UniDescription

Researching the 3Ds of Audio Description:

We study descriptions, description tools, and Descriptathons – not necessarily in that order

What can the UniD project do for you?

  • Audio Description (Visual-to-Audio Translation): If you want something to be heard that otherwise only can be seen (such as a photograph, a painting, a poster, a statue, a map, etc.), UniD can help you to learn how to do it and also give you the open-access tools to produce and share your work.
  • Audio Description Training: You can learn how to audio describe here. Whether you need the support of a template, as a way to get started, or an overview of Audio Description genres, or a style guide, or best practices, or any other number of helpful learning resources, UniD provides open-access online training and resource lists.
  • Scholarly Resources: This is the place to deeply dive into Audio Description's empirical research, scholarly documents, and sets of laws and standards. As a hub of information, UniD acts as a public library of key resources.
  • Project Management Tools: If you need a way to manage and organize your Audio Description – by projects, by themes, by locations, etc. – UniD is designed for (and with) people who are blind or visually impaired to precisely meet low-vision needs in organizational contexts.
  • Community Engagement: Don't just build it, and hope "they" will come. UniD can help connect you and your resource with communities of people who are blind, low-vision, or deafblind. Making your media accessible really is just the beginning of building relationships within these communities, which also include family and friends. Audio Description is the first step to show you care.

Are you interested in making the world a more-accessible place? The UniDescription Project is a grant-funded research initiative based at the University of Hawaii at Manoa. Our research team is led by Dr. Brett Oppegaard, a faculty member in the College of Social Sciences, who has been collaborating with colleagues in the UH Center on Disability Studies (and elsewhere). We primarily study Audio Description, which involves translating visual media into audible media. Our big-picture goal is simple and straightforward (and exceptionally ambitious, of course, but why not try to do something impactful, like):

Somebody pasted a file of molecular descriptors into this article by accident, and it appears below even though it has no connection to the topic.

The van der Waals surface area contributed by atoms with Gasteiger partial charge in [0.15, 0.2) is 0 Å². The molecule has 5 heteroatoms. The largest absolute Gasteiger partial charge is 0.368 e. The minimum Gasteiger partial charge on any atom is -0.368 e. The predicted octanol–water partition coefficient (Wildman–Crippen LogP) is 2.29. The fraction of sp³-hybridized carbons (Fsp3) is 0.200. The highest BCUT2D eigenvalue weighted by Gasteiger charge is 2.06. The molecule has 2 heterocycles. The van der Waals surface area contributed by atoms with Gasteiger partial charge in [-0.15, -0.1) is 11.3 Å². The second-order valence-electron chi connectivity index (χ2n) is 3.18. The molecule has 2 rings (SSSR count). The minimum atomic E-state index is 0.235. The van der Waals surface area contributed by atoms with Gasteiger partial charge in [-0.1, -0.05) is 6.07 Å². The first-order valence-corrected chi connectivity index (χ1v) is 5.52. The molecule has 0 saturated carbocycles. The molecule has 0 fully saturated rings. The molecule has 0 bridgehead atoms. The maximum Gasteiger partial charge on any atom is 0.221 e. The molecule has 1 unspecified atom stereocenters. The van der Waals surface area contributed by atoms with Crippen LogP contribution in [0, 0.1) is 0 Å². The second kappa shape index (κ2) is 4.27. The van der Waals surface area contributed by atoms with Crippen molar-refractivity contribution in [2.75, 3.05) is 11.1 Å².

Audio Describe the World!

During their fall 2016 visit to the Lincoln Memorial, Sushil Adhikari, from Nepal (right), and Nang Attal, from Afghanistan, discovered there was no audio description available at the site. So, Attal read the wall text to Adhikari and did his best to describe the surroundings. The UniD Project is intended to help visitors, like Adhikari, who are blind or visually impaired, have equivalent experiences, vetted by park staff, which allow more people to participate fully in important societal and cultural discussions.
During their fall 2016 visit to the Lincoln Memorial, Sushil Adhikari, from Nepal (right), and Nang Attal, from Afghanistan, discovered there was no Audio Description available at the site. So, Attal read the wall text to Adhikari and did his best to describe the surroundings, illustrating a latent need for Audio Description at this precious public resource. The two visitors to Washington, D.C., attended the same conference but did not know each other before this trip. They quickly had become friends, though, and decided to visit the Lincoln Memorial on this evening. In this image, the two are in silhouette, standing next to each other at the base of the statue. The scene is mostly dark, except for Lincoln's illuminated and oversized figure, sitting in a chair, as he stares straight ahead and out toward the National Mall's Reflecting Pond. Adhikari and Attal are on Lincoln's right side, closest to his right hand, as his fingers drape over the arm of his chair. Lincoln's left hand is balled into a fist. Attal is looking up at the statue and describing it. Adhikari, with his cane in his right hand, is listening carefully to Attal and his descriptions. The UniD Project is intended to help visitors, like Adhikari, who are blind or visually impaired, have equivalent experiences to anyone else in this place. The UniD-supported descriptions, vetted by park staff, allow more people to participate fully in important societal and cultural discussions, including people who are blind, deafblind, or low-vision. As part of this project's Descriptathon 6, the UniD team is working with the Lincoln Memorial this fall (2020) to audio describe this iconic memorial as well as a dozen other NPS sites around the Washington, D.C., area. When those are complete, they will be uploaded to the free UniD app.

We Get Results

100+

National Park Service sites using UniD

30+

U.S. states, where UniD is used

20+

Peer-reviewed papers, posters, and presentations on this project

$600K+

In federal and corporate grant support

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Funded by research grants, UniD is open-access (no cost to users), open-source (we share our code), and ready to serve

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